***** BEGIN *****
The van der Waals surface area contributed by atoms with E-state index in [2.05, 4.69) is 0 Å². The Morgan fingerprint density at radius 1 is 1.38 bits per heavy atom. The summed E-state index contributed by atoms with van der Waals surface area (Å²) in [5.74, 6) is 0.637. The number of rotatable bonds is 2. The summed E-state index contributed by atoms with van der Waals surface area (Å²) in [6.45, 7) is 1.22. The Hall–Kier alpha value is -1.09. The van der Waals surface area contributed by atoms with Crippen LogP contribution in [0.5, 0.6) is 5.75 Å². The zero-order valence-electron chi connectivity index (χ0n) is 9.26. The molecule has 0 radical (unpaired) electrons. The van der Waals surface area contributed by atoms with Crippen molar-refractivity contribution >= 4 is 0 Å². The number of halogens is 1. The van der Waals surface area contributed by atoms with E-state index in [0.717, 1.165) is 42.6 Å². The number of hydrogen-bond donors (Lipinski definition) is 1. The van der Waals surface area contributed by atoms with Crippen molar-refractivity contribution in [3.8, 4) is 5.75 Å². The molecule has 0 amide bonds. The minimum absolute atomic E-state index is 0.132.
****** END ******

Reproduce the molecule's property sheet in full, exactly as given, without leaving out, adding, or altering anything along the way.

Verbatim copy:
The van der Waals surface area contributed by atoms with E-state index in [2.05, 4.69) is 0 Å². The Morgan fingerprint density at radius 1 is 1.38 bits per heavy atom. The summed E-state index contributed by atoms with van der Waals surface area (Å²) in [5.74, 6) is 0.637. The number of rotatable bonds is 2. The summed E-state index contributed by atoms with van der Waals surface area (Å²) in [6.45, 7) is 1.22. The Hall–Kier alpha value is -1.09. The van der Waals surface area contributed by atoms with Crippen LogP contribution in [0.5, 0.6) is 5.75 Å². The zero-order valence-electron chi connectivity index (χ0n) is 9.26. The molecule has 0 radical (unpaired) electrons. The van der Waals surface area contributed by atoms with Crippen molar-refractivity contribution >= 4 is 0 Å². The number of halogens is 1. The van der Waals surface area contributed by atoms with E-state index in [0.717, 1.165) is 42.6 Å². The number of hydrogen-bond donors (Lipinski definition) is 1. The van der Waals surface area contributed by atoms with Crippen molar-refractivity contribution in [3.8, 4) is 5.75 Å². The molecule has 0 amide bonds. The minimum absolute atomic E-state index is 0.132.